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High Country Gardening



Article Published: May. 29, 2013 | Modified: May. 29, 2013
High Country Gardening

Harmony Bouley, greenhouse volunteer and ASU student, prepares plants for propagation by cutting and repotting them.

Photo by Rebecca Hambleton



The Appalachian State University Biology Department is offering a free program to the public, called High Country Gardening.

This program hosts hands-on classes Saturday mornings in the ASU Biology Greenhouse, and topics range from propagation to “proven winners” for your garden. The focus of these classes change, but all of the plants discussed are popular in the High Country.

Each class holds about 20 students, and the rosters are written on a first come, first served basis. While the classes scheduled are already full, greenhouse manager Jerry Meyer is willing to plan more classes to allow everyone an opportunity.

Meyer, a professor in the biology department, was hired specifically to host the High Country Gardening classes.

“When I got here four years ago, I was told the reason I was hired was because of my willingness to teach horticulture in a classroom setting,” Meyer said.

Meyer was selected because of his diverse experience with plants.

“I have experience with the plants I talk about,” he said. “I can actually talk (about) specific plants because I may have grown them in multiple climates.”

He discovered his love for horticulture when he was serving in the armed forces.

“I remember the exact moment,” Meyer said. “I was on a military operation in Panama. I was down there, and one of my responsibilities was to inspect homes. And I saw a shrub and wanted to know what it was. I just fell in love with plants from that moment on because I saw this beautiful shrub.”

Meyer’s experience and passion is apparent when he walks through the greenhouse’s 750 plant species, naming each one and discussing what makes it unique.

Though the greenhouse is abundant in plant species, the building is old, and the funds are low.
“It’s an old greenhouse, and we struggle,” Meyer said.

The sections of patched-up roof and pipes that have rusted to the point of breaking may eventually damage the plants, he said.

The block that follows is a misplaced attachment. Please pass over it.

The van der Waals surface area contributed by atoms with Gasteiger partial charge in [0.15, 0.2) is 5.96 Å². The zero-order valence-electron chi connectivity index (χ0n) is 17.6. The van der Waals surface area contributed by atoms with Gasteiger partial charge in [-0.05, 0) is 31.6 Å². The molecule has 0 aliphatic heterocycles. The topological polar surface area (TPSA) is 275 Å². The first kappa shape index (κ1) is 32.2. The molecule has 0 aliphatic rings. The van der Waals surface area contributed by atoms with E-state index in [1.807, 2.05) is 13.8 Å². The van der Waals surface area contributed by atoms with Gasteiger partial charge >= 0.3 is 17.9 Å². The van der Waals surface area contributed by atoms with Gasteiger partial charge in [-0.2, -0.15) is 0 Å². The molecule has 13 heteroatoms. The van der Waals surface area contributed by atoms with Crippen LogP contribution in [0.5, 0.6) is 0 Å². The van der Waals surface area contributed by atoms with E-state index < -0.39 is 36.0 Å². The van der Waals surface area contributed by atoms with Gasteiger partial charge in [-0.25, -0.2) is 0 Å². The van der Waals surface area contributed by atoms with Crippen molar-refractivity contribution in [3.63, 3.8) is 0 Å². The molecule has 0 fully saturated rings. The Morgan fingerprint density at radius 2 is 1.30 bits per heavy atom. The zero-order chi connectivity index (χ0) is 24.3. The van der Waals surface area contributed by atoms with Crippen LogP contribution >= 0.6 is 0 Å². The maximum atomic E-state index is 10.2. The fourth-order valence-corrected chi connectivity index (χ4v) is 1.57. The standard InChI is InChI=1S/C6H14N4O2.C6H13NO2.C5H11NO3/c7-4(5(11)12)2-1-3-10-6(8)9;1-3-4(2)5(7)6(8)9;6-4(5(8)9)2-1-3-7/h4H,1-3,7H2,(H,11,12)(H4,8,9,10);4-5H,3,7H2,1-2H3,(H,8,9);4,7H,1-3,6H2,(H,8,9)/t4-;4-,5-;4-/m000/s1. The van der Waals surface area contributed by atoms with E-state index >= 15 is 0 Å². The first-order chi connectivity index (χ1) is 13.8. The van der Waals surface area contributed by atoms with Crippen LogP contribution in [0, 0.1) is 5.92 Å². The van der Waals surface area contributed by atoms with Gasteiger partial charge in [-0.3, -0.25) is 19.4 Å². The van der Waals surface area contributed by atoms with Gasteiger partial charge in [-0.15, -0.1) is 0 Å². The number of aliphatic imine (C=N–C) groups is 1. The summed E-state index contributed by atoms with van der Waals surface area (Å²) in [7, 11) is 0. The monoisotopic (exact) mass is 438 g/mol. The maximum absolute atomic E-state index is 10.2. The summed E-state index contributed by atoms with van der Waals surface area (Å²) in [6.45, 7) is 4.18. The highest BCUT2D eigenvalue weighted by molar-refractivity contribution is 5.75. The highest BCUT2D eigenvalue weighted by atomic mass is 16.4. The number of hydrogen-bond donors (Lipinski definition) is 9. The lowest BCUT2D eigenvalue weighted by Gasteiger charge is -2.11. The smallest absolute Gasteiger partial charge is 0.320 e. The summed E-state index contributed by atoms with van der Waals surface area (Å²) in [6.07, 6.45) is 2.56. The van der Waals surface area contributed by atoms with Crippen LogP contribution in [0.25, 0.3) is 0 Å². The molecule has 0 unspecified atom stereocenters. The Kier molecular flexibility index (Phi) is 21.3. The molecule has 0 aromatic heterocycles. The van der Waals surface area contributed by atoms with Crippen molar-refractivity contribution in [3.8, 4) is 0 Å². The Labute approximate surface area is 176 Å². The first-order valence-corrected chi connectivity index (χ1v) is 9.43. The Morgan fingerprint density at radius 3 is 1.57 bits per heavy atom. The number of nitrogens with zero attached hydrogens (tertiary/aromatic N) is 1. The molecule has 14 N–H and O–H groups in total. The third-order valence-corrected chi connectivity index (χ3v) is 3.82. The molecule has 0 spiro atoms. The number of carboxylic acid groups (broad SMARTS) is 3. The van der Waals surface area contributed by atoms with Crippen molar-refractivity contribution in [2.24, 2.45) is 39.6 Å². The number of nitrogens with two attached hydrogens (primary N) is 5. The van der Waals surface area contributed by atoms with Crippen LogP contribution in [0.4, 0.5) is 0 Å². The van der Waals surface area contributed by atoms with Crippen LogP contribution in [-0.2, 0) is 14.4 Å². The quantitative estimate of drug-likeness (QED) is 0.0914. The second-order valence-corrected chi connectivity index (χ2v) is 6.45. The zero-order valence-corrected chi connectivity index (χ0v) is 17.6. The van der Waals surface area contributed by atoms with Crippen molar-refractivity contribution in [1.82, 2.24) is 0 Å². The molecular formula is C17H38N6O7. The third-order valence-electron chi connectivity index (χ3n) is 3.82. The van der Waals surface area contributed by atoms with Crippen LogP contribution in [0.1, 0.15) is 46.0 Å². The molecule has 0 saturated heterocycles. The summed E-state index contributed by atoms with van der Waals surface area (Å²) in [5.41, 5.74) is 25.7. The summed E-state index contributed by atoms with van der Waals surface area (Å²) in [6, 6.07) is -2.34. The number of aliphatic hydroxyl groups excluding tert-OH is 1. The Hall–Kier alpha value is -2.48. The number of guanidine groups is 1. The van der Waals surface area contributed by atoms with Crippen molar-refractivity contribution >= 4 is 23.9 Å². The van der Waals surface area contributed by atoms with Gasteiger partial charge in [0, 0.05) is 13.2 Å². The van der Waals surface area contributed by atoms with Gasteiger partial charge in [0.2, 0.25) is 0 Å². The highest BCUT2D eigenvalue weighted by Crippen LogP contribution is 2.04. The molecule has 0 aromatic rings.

With a low budget, Meyer relies on the public’s contributions to pay for supplies and upkeep. And although the classes are free, the greenhouse accepts whatever contribution patrons are willing to give.

In an effort to collect funds, the greenhouse also hosts a plant sale twice a year. Meyer spends all year propagating plants for sale with the help of his volunteers.

Aside from Meyer, volunteers do most of the work.

“We do a lot of propagation, getting ready for the plant sale,” said Harmony Bouley, a student volunteer at the greenhouse.

Experience is not required to be a volunteer. In fact, Bouley, along with most of the volunteers, is not a biology major.

“Some come just to relieve stress, others want to learn the Latin names,” Meyer said.

Meyer is always looking for volunteers and students and encourages anyone to visit the greenhouse, regardless of job or major.

Those interested in volunteering or taking classes can call the greenhouse at (828) 262-4025 or email Meyer at (meyerja@appstate.edu)

“I teach to educate, to inspire, to encourage working with plants,” Meyer said. “It’s beneficial to everybody to know about the world that surrounds them.”

The Biology Greenhouse is located at 211 Dale St., just off State Farm Road, in Boone.

Additional Images

Harmony Bouley, greenhouse volunteer and ASU student, prepares plants for propagation by cutting and repotting them.
Photo by Rebecca Hambleton

Biology professor Jerry Meyer examines a plant at the ASU Biology Greenhouse, located off State Farm Road in Boone.
Photo by Frank Ruggiero

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